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Predictors of Retention in an Alcohol, Tobacco, and Other Drug Prevention Study

Debra Zand, Nicole Renick Thomson, Mary Dugan, James A. Braun, Pat Holterman-Hommes and Patricia L. Hunter
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Mary Dugan: Missouri Institute of Mental Health
Pat Holterman-Hommes: Youth in Need
Patricia L. Hunter: Magellan Health Services

Evaluation Review, 2006, vol. 30, issue 2, 209-222

Abstract: This article explored retention patterns, as well as factors that predicted these patterns, in the evaluation of a relationship-based substance abuse prevention intervention study that targeted inner-city African American youth. A total of 851 contacts were made to retain 82% (n = 104) of the baseline sample (N = 127) in the evaluation. Results from multinomial regression analyses indicated that participantswho were retained in the evaluation were more likely to perceive alcohol, tobacco, and other drug use as less risky and were more likely to report higher levels of family supervision than were evaluation attrits. Those who were easy to retain reported lower family conflict and fewer family relocations during the past year than those who were difficult to retain. Implications of these findings for developing retention strategies, as well as future research, are discussed.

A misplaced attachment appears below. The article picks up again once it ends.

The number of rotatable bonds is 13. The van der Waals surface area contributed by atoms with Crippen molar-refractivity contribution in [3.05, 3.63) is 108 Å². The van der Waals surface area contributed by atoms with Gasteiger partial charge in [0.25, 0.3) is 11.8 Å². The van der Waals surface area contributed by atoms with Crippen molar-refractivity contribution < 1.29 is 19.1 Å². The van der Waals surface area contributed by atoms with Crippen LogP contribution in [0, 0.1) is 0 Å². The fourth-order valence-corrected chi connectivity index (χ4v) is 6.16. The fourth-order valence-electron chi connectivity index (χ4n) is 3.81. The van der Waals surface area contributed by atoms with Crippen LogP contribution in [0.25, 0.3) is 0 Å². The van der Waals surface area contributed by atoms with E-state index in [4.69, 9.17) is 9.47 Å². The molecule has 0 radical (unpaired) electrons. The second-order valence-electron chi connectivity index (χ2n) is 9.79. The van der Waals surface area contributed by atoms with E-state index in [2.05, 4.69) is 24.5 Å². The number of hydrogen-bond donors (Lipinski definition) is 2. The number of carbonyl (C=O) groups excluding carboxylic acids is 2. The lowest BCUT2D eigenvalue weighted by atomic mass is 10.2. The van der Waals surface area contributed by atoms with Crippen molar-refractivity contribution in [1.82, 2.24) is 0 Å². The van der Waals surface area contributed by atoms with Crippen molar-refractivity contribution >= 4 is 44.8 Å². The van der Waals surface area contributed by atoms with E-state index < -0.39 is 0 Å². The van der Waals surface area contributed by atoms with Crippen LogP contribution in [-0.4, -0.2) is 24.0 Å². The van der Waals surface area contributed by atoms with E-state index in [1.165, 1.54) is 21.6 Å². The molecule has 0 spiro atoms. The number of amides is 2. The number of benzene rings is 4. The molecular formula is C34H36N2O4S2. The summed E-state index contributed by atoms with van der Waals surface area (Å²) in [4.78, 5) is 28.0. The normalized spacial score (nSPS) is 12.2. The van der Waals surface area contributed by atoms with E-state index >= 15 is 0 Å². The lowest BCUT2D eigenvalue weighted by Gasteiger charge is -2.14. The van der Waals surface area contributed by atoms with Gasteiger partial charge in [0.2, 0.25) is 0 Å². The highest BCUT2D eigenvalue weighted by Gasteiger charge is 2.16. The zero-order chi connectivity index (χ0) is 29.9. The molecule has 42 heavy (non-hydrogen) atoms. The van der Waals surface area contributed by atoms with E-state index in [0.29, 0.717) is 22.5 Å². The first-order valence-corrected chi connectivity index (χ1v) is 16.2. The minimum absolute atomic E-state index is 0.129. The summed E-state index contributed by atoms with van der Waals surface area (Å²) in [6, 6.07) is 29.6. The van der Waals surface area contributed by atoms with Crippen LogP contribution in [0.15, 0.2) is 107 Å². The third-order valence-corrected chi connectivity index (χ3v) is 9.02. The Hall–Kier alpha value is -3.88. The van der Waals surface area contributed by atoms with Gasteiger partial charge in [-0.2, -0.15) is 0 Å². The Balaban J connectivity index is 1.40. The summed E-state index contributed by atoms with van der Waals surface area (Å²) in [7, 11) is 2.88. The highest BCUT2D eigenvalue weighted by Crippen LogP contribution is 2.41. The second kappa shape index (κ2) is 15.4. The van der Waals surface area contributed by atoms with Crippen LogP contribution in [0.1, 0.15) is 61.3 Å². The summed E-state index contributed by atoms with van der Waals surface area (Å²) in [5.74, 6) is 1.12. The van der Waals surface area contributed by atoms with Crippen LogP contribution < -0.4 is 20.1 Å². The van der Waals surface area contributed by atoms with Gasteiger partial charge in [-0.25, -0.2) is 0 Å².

Keywords: retention; evaluation; prevention, alcohol (search for similar items in EconPapers)
Date: 2006
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